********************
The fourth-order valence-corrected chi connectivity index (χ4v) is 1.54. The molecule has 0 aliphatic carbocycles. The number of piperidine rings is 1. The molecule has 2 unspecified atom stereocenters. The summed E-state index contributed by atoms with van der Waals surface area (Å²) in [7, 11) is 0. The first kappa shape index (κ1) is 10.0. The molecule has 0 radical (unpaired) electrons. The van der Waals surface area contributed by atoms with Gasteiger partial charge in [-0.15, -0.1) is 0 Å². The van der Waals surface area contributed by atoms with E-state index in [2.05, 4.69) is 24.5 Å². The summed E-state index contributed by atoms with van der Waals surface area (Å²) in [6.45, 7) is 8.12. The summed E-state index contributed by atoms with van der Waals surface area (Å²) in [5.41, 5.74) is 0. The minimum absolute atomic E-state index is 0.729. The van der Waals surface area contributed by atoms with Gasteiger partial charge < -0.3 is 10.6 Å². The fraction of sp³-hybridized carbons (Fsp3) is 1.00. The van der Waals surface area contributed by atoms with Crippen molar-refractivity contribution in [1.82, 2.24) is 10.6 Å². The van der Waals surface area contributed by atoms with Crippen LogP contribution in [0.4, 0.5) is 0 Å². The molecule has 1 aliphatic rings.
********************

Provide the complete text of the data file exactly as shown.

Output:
The fourth-order valence-corrected chi connectivity index (χ4v) is 1.54. The molecule has 0 aliphatic carbocycles. The number of piperidine rings is 1. The molecule has 2 unspecified atom stereocenters. The summed E-state index contributed by atoms with van der Waals surface area (Å²) in [7, 11) is 0. The first kappa shape index (κ1) is 10.0. The molecule has 0 radical (unpaired) electrons. The van der Waals surface area contributed by atoms with Gasteiger partial charge in [-0.15, -0.1) is 0 Å². The van der Waals surface area contributed by atoms with E-state index in [2.05, 4.69) is 24.5 Å². The summed E-state index contributed by atoms with van der Waals surface area (Å²) in [6.45, 7) is 8.12. The summed E-state index contributed by atoms with van der Waals surface area (Å²) in [5.41, 5.74) is 0. The minimum absolute atomic E-state index is 0.729. The van der Waals surface area contributed by atoms with Gasteiger partial charge < -0.3 is 10.6 Å². The fraction of sp³-hybridized carbons (Fsp3) is 1.00. The van der Waals surface area contributed by atoms with Crippen molar-refractivity contribution in [1.82, 2.24) is 10.6 Å². The van der Waals surface area contributed by atoms with Crippen LogP contribution in [0.4, 0.5) is 0 Å². The molecule has 1 aliphatic rings.